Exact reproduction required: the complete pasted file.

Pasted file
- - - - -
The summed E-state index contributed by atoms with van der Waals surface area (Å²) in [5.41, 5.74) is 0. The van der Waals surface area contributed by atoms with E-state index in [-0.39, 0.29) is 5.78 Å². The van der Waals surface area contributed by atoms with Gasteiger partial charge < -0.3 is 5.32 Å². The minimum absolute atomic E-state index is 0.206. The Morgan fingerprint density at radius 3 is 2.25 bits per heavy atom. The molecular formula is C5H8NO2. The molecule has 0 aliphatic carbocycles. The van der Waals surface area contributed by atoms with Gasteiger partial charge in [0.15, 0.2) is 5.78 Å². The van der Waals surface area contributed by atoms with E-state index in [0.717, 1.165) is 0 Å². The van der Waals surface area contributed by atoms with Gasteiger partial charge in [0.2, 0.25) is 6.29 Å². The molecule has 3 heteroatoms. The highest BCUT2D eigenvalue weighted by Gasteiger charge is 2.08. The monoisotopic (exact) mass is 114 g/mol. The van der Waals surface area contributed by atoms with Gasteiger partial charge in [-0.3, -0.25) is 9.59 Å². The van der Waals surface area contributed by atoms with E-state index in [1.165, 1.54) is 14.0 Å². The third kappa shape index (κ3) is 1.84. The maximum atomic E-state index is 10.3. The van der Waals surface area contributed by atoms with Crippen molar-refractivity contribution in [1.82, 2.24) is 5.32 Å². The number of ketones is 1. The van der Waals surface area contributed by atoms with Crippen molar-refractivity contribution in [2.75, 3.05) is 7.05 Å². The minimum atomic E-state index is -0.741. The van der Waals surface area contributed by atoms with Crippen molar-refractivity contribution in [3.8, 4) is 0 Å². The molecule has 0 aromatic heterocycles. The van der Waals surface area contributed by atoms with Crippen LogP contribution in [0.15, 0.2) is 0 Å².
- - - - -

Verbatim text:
The summed E-state index contributed by atoms with van der Waals surface area (Å²) in [5.41, 5.74) is 0. The van der Waals surface area contributed by atoms with E-state index in [-0.39, 0.29) is 5.78 Å². The van der Waals surface area contributed by atoms with Gasteiger partial charge < -0.3 is 5.32 Å². The minimum absolute atomic E-state index is 0.206. The Morgan fingerprint density at radius 3 is 2.25 bits per heavy atom. The molecular formula is C5H8NO2. The molecule has 0 aliphatic carbocycles. The van der Waals surface area contributed by atoms with Gasteiger partial charge in [0.15, 0.2) is 5.78 Å². The van der Waals surface area contributed by atoms with E-state index in [0.717, 1.165) is 0 Å². The van der Waals surface area contributed by atoms with Gasteiger partial charge in [0.2, 0.25) is 6.29 Å². The molecule has 3 heteroatoms. The highest BCUT2D eigenvalue weighted by Gasteiger charge is 2.08. The monoisotopic (exact) mass is 114 g/mol. The van der Waals surface area contributed by atoms with Gasteiger partial charge in [-0.3, -0.25) is 9.59 Å². The van der Waals surface area contributed by atoms with E-state index in [1.165, 1.54) is 14.0 Å². The third kappa shape index (κ3) is 1.84. The maximum atomic E-state index is 10.3. The van der Waals surface area contributed by atoms with Crippen molar-refractivity contribution in [1.82, 2.24) is 5.32 Å². The number of ketones is 1. The van der Waals surface area contributed by atoms with Crippen molar-refractivity contribution in [2.75, 3.05) is 7.05 Å². The minimum atomic E-state index is -0.741. The van der Waals surface area contributed by atoms with Crippen molar-refractivity contribution in [3.8, 4) is 0 Å². The molecule has 0 aromatic heterocycles. The van der Waals surface area contributed by atoms with Crippen LogP contribution in [0.15, 0.2) is 0 Å².